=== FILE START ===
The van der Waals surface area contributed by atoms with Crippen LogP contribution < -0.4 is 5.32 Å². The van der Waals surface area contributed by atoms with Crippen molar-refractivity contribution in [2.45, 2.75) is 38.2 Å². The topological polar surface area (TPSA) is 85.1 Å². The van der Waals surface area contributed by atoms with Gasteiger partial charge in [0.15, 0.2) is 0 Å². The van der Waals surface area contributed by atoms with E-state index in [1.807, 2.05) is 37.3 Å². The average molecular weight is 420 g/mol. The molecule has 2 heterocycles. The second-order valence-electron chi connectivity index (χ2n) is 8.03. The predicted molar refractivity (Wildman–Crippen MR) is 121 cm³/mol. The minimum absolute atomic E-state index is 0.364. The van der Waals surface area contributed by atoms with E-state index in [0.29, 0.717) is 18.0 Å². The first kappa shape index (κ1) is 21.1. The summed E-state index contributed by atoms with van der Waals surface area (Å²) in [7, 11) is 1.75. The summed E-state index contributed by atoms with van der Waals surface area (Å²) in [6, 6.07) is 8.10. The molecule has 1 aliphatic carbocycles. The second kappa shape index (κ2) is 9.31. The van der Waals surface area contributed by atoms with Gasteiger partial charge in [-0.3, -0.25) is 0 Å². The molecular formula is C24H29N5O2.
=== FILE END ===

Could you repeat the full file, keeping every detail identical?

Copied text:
The van der Waals surface area contributed by atoms with Crippen LogP contribution < -0.4 is 5.32 Å². The van der Waals surface area contributed by atoms with Crippen molar-refractivity contribution in [2.45, 2.75) is 38.2 Å². The topological polar surface area (TPSA) is 85.1 Å². The van der Waals surface area contributed by atoms with Gasteiger partial charge in [0.15, 0.2) is 0 Å². The van der Waals surface area contributed by atoms with E-state index in [1.807, 2.05) is 37.3 Å². The average molecular weight is 420 g/mol. The molecule has 2 heterocycles. The second-order valence-electron chi connectivity index (χ2n) is 8.03. The predicted molar refractivity (Wildman–Crippen MR) is 121 cm³/mol. The minimum absolute atomic E-state index is 0.364. The van der Waals surface area contributed by atoms with E-state index in [0.29, 0.717) is 18.0 Å². The first kappa shape index (κ1) is 21.1. The summed E-state index contributed by atoms with van der Waals surface area (Å²) in [7, 11) is 1.75. The summed E-state index contributed by atoms with van der Waals surface area (Å²) in [6, 6.07) is 8.10. The molecule has 1 aliphatic carbocycles. The second kappa shape index (κ2) is 9.31. The van der Waals surface area contributed by atoms with Gasteiger partial charge in [-0.3, -0.25) is 0 Å². The molecular formula is C24H29N5O2.